Even though the SEO world has changed a lot over the past few years, there's still a perception amongst many that to get found online you need to be a technical guru.

I mean, yes, there's some technical aspect to it, your website needs to be coded well for example, and if it's got a bucketful of errors then Google might get a bit miffed, but really, the most important part of a great SEO campaign is the content.

So is content king?

Interesting, this.

Do a search for “is content king?” and you get a whole bunch of arguments from people who make the claim that it's not.

They then go on to show why it's not, and the in many cases inadvertantly show that in fact, it is.

Let's take this article on Branded3:

I won't go into depth. Instead I'll cherry pick, this bit in fact:

So, one-by-one…

1) Google moving to more user-based signals. Which essentially means they're looking to see how people engage with the content. The better the content, the more engaging it is, better the signals will be. However that means the content needs to be good. Content is king.

2) Google wants to deliver search results that comprehensively answer the question. Great content. Content is king.

3) The number of keywords doesn't tell you this. That's correct. The content needs to be engaging and answer the question based on authority. Content is king.

So why say content isn't king?

I think I know why, and it's implied in the article I cite above.

Any content at any price certainly won't help you.

If all you do is churn out text, spending way too much time thinking about the placement of your keywords, their density and a bunch of other factors, while not addressing the real issue – i.e. the question your reader wants answering, then you're not going to get engagement.

Content needs to be good, otherwise it's not going to help your SEO, and it needs to be good in the following ways:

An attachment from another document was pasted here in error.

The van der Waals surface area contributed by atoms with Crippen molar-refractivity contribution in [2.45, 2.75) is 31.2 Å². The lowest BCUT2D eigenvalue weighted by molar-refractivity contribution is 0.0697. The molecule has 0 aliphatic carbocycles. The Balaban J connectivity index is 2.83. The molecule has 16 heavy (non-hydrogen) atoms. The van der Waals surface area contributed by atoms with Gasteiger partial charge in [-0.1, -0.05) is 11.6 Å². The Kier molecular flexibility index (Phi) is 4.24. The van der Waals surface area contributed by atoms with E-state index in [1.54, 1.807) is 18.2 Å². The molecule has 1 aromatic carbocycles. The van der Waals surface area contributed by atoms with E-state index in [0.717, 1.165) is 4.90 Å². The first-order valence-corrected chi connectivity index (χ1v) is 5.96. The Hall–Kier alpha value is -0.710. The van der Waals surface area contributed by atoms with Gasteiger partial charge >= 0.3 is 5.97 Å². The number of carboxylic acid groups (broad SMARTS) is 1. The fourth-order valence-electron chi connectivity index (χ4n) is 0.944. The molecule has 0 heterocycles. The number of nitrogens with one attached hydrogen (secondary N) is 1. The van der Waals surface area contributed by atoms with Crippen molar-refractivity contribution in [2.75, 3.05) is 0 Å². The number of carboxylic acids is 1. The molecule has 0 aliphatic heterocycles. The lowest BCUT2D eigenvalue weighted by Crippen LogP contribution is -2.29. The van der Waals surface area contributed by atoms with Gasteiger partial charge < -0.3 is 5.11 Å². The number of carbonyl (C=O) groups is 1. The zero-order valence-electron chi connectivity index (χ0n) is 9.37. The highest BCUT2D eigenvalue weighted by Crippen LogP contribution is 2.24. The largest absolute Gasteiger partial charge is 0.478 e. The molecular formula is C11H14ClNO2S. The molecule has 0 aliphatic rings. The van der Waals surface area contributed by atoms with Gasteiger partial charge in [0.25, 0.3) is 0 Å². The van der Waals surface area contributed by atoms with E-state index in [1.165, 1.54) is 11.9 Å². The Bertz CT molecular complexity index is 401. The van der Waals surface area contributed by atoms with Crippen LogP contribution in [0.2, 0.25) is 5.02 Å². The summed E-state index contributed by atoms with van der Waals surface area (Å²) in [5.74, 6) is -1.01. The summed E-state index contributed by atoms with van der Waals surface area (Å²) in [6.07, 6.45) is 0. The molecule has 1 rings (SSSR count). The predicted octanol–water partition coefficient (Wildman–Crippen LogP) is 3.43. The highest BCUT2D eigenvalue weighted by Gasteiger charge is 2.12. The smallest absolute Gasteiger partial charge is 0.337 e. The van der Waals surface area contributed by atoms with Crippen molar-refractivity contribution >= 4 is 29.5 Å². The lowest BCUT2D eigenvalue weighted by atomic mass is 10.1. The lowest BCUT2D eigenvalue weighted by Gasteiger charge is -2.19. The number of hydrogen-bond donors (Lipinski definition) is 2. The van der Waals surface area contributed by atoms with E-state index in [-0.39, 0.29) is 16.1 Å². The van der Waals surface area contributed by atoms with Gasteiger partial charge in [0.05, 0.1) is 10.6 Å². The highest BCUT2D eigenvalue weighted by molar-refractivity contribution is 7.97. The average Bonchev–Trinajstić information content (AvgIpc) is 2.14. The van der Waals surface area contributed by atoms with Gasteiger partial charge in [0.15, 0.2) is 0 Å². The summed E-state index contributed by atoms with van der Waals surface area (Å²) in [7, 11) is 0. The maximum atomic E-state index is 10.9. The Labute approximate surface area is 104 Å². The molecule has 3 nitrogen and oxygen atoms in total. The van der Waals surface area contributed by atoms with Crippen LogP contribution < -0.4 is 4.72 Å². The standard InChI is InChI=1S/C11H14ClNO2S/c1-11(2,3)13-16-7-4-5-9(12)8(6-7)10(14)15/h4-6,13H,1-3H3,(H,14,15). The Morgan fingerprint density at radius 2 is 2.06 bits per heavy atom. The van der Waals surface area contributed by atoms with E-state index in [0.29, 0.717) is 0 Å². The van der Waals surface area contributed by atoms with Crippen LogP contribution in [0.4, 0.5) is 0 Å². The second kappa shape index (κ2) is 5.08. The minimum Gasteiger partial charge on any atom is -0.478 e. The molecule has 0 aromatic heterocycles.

• It needs to be valuable
    Cheap soundbites or promises of answers that aren't forthcoming are not going to cut it. If you're going to write a blog with the title “How to double your money in a week on the horses”, then you need to make sure your article explains that. If it's full of empty diatribe and doesn't give the answer in full, then it's not going to work.
  • It needs to be in-depth
    One thing a lot of SEO types miss is the value of site-time to a website's ranking. I.e. how long does someone spend on the website reading the content. If they spend a long time then it's a good signal, it means your content is readable and engaging. So you'll be blessed with better rankings.
  • It needs to have excellent grammar and spelling
    Unfortunately, bad writing doesn't cut it. You WILL be judged.

Writing content is a great way to help your website succeed, there's no doubt that regular blogging of great articles can improve visitor retention and lead to better rankings.

However, that content needs to be well written and engaging.

I can see why some SEOs don't like this approach. It takes the mysticism away from the whole industry, making it seem like all you need to do is write good content that people want to read.

Unfortunately (for them), that's exactly what the answer is.